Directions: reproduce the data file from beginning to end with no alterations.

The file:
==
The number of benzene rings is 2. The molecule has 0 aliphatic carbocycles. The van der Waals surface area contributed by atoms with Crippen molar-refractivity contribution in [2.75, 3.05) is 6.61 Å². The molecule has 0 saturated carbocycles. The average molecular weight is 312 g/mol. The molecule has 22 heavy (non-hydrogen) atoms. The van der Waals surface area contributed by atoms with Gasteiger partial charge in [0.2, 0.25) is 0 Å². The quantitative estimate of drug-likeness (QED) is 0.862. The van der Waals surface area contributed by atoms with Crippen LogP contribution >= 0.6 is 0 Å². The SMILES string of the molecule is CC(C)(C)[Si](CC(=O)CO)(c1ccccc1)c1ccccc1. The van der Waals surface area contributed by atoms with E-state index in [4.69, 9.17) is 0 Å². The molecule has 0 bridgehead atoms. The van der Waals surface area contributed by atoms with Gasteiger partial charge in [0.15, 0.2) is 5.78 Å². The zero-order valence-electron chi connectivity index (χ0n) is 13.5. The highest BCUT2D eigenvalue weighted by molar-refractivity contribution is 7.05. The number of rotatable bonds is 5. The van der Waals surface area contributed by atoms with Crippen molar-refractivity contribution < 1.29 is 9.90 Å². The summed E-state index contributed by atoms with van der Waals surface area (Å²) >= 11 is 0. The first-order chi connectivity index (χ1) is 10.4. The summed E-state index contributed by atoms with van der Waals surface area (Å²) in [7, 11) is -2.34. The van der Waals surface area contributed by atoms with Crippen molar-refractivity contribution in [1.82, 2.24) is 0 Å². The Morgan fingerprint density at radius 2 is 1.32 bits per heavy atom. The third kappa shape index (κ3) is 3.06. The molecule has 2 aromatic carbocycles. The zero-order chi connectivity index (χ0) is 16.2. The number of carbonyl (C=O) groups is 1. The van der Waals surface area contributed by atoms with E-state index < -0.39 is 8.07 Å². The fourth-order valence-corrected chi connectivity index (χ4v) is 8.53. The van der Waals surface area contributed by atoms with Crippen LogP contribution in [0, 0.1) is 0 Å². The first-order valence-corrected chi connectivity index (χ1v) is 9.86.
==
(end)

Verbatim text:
The number of benzene rings is 2. The molecule has 0 aliphatic carbocycles. The van der Waals surface area contributed by atoms with Crippen molar-refractivity contribution in [2.75, 3.05) is 6.61 Å². The molecule has 0 saturated carbocycles. The average molecular weight is 312 g/mol. The molecule has 22 heavy (non-hydrogen) atoms. The van der Waals surface area contributed by atoms with Gasteiger partial charge in [0.2, 0.25) is 0 Å². The quantitative estimate of drug-likeness (QED) is 0.862. The van der Waals surface area contributed by atoms with Crippen LogP contribution >= 0.6 is 0 Å². The SMILES string of the molecule is CC(C)(C)[Si](CC(=O)CO)(c1ccccc1)c1ccccc1. The van der Waals surface area contributed by atoms with E-state index in [4.69, 9.17) is 0 Å². The molecule has 0 bridgehead atoms. The van der Waals surface area contributed by atoms with Gasteiger partial charge in [0.15, 0.2) is 5.78 Å². The zero-order valence-electron chi connectivity index (χ0n) is 13.5. The highest BCUT2D eigenvalue weighted by molar-refractivity contribution is 7.05. The number of rotatable bonds is 5. The van der Waals surface area contributed by atoms with Crippen molar-refractivity contribution < 1.29 is 9.90 Å². The summed E-state index contributed by atoms with van der Waals surface area (Å²) >= 11 is 0. The first-order chi connectivity index (χ1) is 10.4. The summed E-state index contributed by atoms with van der Waals surface area (Å²) in [7, 11) is -2.34. The van der Waals surface area contributed by atoms with Crippen molar-refractivity contribution in [1.82, 2.24) is 0 Å². The Morgan fingerprint density at radius 2 is 1.32 bits per heavy atom. The third kappa shape index (κ3) is 3.06. The molecule has 2 aromatic carbocycles. The zero-order chi connectivity index (χ0) is 16.2. The number of carbonyl (C=O) groups is 1. The van der Waals surface area contributed by atoms with E-state index < -0.39 is 8.07 Å². The fourth-order valence-corrected chi connectivity index (χ4v) is 8.53. The van der Waals surface area contributed by atoms with Crippen LogP contribution in [0, 0.1) is 0 Å². The first-order valence-corrected chi connectivity index (χ1v) is 9.86.